Learn About User Stories
After completing this unit, you’ll be able to:
- Define how a user story is used.
- Identify the parts of a user story.
What Is a User Story?
As a Salesforce business analyst, user stories are your best friend. Much like a real-life best friend, a user story helps translate technical requirements into easy-to-understand ideas. (Wait, your best friend doesn’t do that?!) Get ready for the most obvious definition ever: User stories are stories about users. Oh, you want a better definition? User stories are simple descriptions of a feature told from the user’s point of view.
User stories are used within the Agile methodology. As it relates to a Salesforce business analyst, user stories explain the roles of users in a Salesforce system, their desired activities, and what they intend to accomplish. User stories don’t outline the entire requirement, but instead offer a synopsis of it. The benefits of employing user stories are numerous.
Utilizing user stories helps you:
- Save time when prioritizing the development/implementation of requirements and functionality.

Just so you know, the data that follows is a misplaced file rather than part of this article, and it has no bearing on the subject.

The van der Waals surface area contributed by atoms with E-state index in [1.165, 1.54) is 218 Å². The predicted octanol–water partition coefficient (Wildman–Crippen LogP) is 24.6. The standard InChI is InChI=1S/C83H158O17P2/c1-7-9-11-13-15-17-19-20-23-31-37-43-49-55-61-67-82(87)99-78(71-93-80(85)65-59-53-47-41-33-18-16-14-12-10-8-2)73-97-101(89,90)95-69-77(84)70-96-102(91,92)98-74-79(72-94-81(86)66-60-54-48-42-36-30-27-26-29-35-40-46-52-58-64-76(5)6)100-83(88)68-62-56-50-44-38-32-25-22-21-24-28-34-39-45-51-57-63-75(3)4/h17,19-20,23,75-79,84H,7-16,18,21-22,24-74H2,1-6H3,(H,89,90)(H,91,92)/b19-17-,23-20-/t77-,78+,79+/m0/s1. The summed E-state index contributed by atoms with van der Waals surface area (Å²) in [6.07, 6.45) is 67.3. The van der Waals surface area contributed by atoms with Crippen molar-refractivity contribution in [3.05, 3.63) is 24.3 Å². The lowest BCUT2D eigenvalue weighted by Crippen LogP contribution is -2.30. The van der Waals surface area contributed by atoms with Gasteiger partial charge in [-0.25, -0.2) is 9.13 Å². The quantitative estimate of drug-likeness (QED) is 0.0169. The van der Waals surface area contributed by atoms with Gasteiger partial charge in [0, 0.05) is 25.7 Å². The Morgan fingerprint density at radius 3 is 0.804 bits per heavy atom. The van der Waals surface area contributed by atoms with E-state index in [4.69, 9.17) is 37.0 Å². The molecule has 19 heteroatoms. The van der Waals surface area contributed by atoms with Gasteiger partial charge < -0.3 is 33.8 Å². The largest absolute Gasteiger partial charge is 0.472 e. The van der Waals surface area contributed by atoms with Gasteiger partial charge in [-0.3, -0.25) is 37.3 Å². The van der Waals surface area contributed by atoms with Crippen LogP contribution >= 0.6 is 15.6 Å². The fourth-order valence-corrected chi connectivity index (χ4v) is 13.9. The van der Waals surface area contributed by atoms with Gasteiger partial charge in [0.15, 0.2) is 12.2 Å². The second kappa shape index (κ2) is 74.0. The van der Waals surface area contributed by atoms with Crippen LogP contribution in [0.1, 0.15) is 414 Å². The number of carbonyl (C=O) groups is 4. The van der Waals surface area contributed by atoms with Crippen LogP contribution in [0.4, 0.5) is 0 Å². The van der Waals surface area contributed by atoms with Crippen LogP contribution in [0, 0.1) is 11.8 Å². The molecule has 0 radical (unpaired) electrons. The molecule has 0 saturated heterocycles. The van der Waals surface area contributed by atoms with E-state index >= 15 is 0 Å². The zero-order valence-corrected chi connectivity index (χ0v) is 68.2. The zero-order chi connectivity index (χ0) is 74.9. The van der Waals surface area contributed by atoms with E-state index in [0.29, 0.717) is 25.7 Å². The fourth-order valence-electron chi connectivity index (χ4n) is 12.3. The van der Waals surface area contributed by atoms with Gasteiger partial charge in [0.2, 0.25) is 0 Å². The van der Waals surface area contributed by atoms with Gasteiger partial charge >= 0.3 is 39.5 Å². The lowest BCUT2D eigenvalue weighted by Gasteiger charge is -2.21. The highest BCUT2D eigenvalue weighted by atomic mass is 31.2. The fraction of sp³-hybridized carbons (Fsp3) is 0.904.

- Focus on how a project can deliver value back to the customer/end-user.
- Avoid restrictions that occur when specification details are defined too early on.
- Increase collaboration and transparency within the project team.
- Deliver features/products that users actually need.
- Assist in testing solutions.
The user story format is intended to be very simple and easy to use. There are three components of every user story.
- Who: From whose perspective (aka user persona) within Salesforce will this user story be written?
- What: What goal will be accomplished or implemented within the Salesforce org as the result of the user story?
- Why: Why does the user need the Salesforce functionality or feature outlined in the user story?
The who, what, and why are arranged in a sentence like this:
As a < who >, I want < what > so that < why >.
User Story Example: As a customer care representative, I want to take ownership of new cases and communicate with customers so that I can provide high-touch customer experiences.
In the example, the customer care representative is the who, take ownership of new cases and communicate with customers is the what, and provide high-touch customer experiences is the why. Seems simple, but writing successful user stories is a skill that takes honing. The more you do it, the easier it becomes. Each part of the user story is equally important and none should be overlooked. Flawed user stories can set the project up for failure as the project progresses.
So far, you’ve learned the purpose, benefits, and the parts of a user story. But wait, there’s more! The next unit is all about ensuring your newly written user stories are successful.